asmith123183
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Potato Battery

Postby asmith123183 » Wed May 22, 2019 5:45 am

I'm trying to demonstrate electrochemistry with my chem students. I have a minibulb which I tested using a regular battery (reading 1.5 V) and it works fine. I have my potato battery set up which is reading at 1.85 V with two cells. However as soon as I connect the bulb, the voltage reading goes to zero and of course the bulb won't light up. Any suggestions? I'm baffled. Not sure what could be wrong since I am getting a higher voltage reading than the regular battery. I have also tried switching the terminals and that didn't help either (didn't think it would matter, but tried it).

theborg
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Re: Potato Battery

Postby theborg » Wed May 22, 2019 8:23 am

asmith123183,

Thank you for your question. Ohm's law and Watt's law are the driving concepts here, Ohm's law is V = IR, and Watt's law is P = VI where
V = voltage (volts)
I = current (amps)
R = resistance (ohms)
P = power (watts)

The thing that comes to mind is you may be able to measure 1.85V under "no load" conditions, but the load (light bulb) requires a certain amount of power to operate based on the resistance rating (in ohms) of the bulb. If it is more than the current (I), measured in amps (A), produced by the potatoes can handle it will not work.

Think of it this way. Voltage is how much water you are supplying to a water tap, current is how much pressure is behind that water. So, essentially given the same size tap and supplying the same output of water, but at different pressure settings, one you can stop the flow easily, the other you cannot. it's a crude example, but I hope it helps illustrate the point.

Essentially, the resistance (R), measured in ohms, of the light bulb is high enough to completely stop the current of electrons coming out of the potatoes, and since no electronic connection is made, your voltage reading drops to 0V.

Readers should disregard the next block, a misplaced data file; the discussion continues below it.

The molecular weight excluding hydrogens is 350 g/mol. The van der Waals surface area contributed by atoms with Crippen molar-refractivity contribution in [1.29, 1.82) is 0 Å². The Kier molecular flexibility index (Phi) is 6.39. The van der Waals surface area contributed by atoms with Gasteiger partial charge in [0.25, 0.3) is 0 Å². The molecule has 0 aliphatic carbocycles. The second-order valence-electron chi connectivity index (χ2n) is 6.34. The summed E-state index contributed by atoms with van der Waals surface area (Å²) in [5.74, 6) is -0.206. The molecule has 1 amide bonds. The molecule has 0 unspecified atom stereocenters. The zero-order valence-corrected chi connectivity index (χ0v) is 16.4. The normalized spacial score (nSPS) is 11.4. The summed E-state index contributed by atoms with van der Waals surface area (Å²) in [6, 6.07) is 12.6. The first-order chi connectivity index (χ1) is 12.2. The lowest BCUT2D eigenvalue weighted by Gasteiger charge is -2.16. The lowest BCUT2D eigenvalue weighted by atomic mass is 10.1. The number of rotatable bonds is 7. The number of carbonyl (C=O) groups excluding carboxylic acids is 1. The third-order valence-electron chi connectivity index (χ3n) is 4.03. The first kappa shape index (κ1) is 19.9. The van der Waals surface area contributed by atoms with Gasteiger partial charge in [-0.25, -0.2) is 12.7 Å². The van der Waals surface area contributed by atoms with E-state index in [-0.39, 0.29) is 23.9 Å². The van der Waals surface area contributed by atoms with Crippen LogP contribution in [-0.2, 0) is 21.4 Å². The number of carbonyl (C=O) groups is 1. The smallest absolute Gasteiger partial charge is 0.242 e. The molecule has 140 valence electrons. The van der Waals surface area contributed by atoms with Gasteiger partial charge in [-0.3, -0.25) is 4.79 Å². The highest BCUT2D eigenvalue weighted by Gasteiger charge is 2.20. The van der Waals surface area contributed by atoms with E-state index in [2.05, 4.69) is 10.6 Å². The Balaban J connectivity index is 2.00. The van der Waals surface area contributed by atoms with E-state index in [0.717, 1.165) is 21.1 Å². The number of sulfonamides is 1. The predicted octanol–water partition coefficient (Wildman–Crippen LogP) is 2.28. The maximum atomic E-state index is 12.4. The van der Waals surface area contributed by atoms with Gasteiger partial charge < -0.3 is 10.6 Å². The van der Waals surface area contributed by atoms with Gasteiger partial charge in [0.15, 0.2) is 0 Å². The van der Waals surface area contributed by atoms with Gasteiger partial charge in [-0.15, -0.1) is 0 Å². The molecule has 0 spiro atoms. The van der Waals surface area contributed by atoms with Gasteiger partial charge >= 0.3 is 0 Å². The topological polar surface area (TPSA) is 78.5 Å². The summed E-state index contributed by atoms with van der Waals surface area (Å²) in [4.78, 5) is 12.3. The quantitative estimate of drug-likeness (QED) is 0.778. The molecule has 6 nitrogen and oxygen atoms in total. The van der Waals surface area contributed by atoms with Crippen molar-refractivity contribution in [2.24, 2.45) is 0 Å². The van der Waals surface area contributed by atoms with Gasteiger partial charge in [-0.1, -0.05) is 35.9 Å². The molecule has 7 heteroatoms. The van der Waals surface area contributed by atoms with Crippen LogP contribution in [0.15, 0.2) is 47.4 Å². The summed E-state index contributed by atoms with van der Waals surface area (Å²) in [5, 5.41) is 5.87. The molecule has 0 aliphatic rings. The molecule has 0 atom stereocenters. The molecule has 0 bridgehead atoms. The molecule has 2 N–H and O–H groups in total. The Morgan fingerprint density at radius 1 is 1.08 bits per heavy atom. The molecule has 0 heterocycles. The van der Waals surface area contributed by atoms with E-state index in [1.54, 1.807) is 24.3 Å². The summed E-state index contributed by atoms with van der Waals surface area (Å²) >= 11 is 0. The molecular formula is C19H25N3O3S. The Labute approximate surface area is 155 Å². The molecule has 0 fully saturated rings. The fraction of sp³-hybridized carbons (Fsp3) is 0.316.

Not sure what regular battery type you were using as an analog, but a 1.5V AAA battery is about 1amh, meaning it can supply 1amp of current for 1hour under load. So say the power rating of the light bulb is 0.5W. 0.5W/1.5V = 0.33A, which means you'd be able to operate the light bulb for around 3hrs before the battery died. However, when you change the power supply to the potatoes, my guess is the current able to be generated is much less and just can't generate the power required to operate the bulb.

My suggestion is A) try wiring more potatoes together in series until you can match the current requirement, B) find a load (light bulb) with a much lower resistance (ohm) rating or C) use your volt meter as a means to prove you get voltage across the potato.

You might even keep your original light bulb as an example to prove the relationship between V, I, and R.

I hope it works out well for you and your students.
Hope this helps.

theborg
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asmith123183
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Re: Potato Battery

Postby asmith123183 » Wed May 22, 2019 12:11 pm

Thanks so much! Makes perfect sense. Electricity is not my strength obviously :).

bfinio
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Re: Potato Battery

Postby bfinio » Wed May 22, 2019 4:44 pm

Hi asmith123183,

theborg hit all the key points (the gist of it being that you have to think about voltage AND current, not just voltage), I just wanted to add a couple things. In our version of the "Veggie Power" project, we use LEDs instead of incandescent bulbs. They require much less current, so you can light one up with just a couple potatoes: